Jake Plummer is Benched
The Denver Broncos are making a bold move, sitting veteran Jake Plummer in favor of rookie Jay Cutler. Plummer has not played particularly well this year. His QB Score per play is 0.54, which is below the mark posted by an average signal caller. Although he is below average, ten other quarterbacks have done worse, including J.P. Losman, Eli Manning, and Ben Roethlisberger. Still, after two consecutive losses the Broncos appear to feel a switch at quarterback is needed to save the season. But is a rookie a good choice?
I don’t have a definitive answer to that question (hey, an economist who can’t make up his mind, what a surprise). Here are some things to think about.
So far three rookies have played significant time this year, Matt Leinart, Vince Young, and Bruce Gradkowski. The average QB Score per play for the rookies has been 0.25, a mark below what the Broncos were getting from Plummer. Of course advocates of this move will note that Cutler’s supporting cast in Denver will be better than what is available to the other rookies. This supporting cast, though, was unable to turn Plummer into an above performer this year, and he actually has played in the NFL (and at times, played quite well).
If the season ended today the Broncos would be in the playoffs. It seems odd for a playoff team to switch from a veteran, who has had some success in the NFL, to a rookie who has never played in a regular season NFL game (or a playoff game).
And it is important to note that this move appears to be motivated by the last two games against San Diego and Kansas City. This is pure speculation, but I think if Denver had won either game that a switch wouldn’t have happened. When we look at these contests we see that Plummer posted a QB Score per play of 0.82 and 0.84. Again, neither performance was great. But these marks are comparable to what Brad Johnson has done this year, and better than either Jake Delhomme or Rex Grossman.
So is this the right move? The Broncos looked to be headed to the playoffs with Plummer. It is hard to see the team having more success with a rookie. It is even harder seeing this rookie leading the team to the Super Bowl. If Cutler cannot lead the Broncos to success this season, then this move represented an attempt to build for next year. And although building for next year is important, typically we don’t see this kind of behavior from a team that is actually contending for a playoff spot this season.
Andrew Walter is Right?
A few weeks ago Andrew Walter of the Oakland Raiders claimed the play calling was holding him back. In week eleven Aaron Brooks posted an above average performance, suggesting that the problem with Walter might have been Walter. But last week Brooks posted a QB Score per play of -0.61. And with that level of production, Art Shell changed offensive coordinators, vindicating Walter.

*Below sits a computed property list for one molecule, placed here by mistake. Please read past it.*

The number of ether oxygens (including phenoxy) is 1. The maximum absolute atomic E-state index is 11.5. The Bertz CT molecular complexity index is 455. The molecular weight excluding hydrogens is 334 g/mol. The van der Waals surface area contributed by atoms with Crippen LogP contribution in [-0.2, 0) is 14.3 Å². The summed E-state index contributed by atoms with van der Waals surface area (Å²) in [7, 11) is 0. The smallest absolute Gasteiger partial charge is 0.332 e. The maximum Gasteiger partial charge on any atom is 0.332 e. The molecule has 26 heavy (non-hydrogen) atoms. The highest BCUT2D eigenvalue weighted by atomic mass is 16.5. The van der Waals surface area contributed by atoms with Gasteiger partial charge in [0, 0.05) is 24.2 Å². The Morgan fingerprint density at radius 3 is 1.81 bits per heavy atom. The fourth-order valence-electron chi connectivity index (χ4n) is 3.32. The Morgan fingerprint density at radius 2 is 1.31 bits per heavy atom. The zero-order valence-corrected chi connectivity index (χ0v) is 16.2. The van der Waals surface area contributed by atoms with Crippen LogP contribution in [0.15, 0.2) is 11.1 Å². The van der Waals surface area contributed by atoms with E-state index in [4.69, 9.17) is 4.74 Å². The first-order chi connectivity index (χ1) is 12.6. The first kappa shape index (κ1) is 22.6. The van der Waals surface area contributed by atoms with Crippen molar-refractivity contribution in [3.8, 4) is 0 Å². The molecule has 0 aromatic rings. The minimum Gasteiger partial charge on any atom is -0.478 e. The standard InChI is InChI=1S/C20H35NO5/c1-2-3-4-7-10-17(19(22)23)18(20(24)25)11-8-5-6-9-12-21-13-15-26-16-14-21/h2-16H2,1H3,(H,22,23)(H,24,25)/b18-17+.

Hopefully this will make a difference. If the Raiders can win a game or two down the stretch my Detroit Lions will come that much closer to being officially on the clock for the first pick in next April’s NFL draft. Now if we could only get the Lions to take that choice away from Matt Millen.
Tony Rome is the Best
Chapter Eight of our book begins with a quote from one of my favorite artists, Frank Sinatra. Not only do I have a very extensive collection of Sinatra’s music, but I also find that I enjoy most of his movies. But apparently I don’t know these movies as well as I thought. When I first heard about Tony Romo of the Dallas Cowboys I found myself asking, “Isn’t that the detective Sinatra played in the 1960s?” Well, actually its not. Sinatra’s character was named Tony Rome.
Romo is no Rome, or Sinatra for that matter. But he is playing extremely well at quarterback. A few weeks ago Bill Parcells switched from Drew Bledsoe to Romo. And the results have been spectacular. Romo is currently the most productive quarterback in the NFL. Romo’s play clearly proves that Parcells is a genius.
Okay, maybe not. In the words of Parcells, “let’s not get out the anointing oil just yet.” If Parcells was truly a genius it would not have taken him six games to make the switch. Maybe Parcells was just being loyal to Bledsoe, a quarterback he originally drafted way back in 1993. Or maybe Parcells was like me, wondering why his back-up quarterback reminded him so much of Frank Sinatra.